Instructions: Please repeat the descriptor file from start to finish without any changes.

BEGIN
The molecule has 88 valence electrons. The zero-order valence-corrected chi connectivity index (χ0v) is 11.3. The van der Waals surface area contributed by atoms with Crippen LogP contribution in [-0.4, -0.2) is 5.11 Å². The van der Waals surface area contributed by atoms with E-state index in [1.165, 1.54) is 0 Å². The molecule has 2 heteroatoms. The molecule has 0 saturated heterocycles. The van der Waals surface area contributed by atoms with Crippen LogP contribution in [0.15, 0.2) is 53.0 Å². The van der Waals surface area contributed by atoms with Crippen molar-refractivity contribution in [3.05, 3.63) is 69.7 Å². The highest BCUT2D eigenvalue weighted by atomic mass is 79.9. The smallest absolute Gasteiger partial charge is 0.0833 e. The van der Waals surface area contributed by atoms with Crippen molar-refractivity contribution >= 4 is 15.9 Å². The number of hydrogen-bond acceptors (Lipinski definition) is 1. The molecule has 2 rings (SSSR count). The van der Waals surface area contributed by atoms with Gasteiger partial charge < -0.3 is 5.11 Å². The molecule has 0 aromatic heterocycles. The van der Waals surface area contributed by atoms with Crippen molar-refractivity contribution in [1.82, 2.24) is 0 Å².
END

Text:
The molecule has 88 valence electrons. The zero-order valence-corrected chi connectivity index (χ0v) is 11.3. The van der Waals surface area contributed by atoms with Crippen LogP contribution in [-0.4, -0.2) is 5.11 Å². The van der Waals surface area contributed by atoms with E-state index in [1.165, 1.54) is 0 Å². The molecule has 2 heteroatoms. The molecule has 0 saturated heterocycles. The van der Waals surface area contributed by atoms with Crippen LogP contribution in [0.15, 0.2) is 53.0 Å². The van der Waals surface area contributed by atoms with Crippen molar-refractivity contribution in [3.05, 3.63) is 69.7 Å². The highest BCUT2D eigenvalue weighted by atomic mass is 79.9. The smallest absolute Gasteiger partial charge is 0.0833 e. The van der Waals surface area contributed by atoms with Crippen molar-refractivity contribution >= 4 is 15.9 Å². The number of hydrogen-bond acceptors (Lipinski definition) is 1. The molecule has 2 rings (SSSR count). The van der Waals surface area contributed by atoms with Gasteiger partial charge < -0.3 is 5.11 Å². The molecule has 0 aromatic heterocycles. The van der Waals surface area contributed by atoms with Crippen molar-refractivity contribution in [1.82, 2.24) is 0 Å².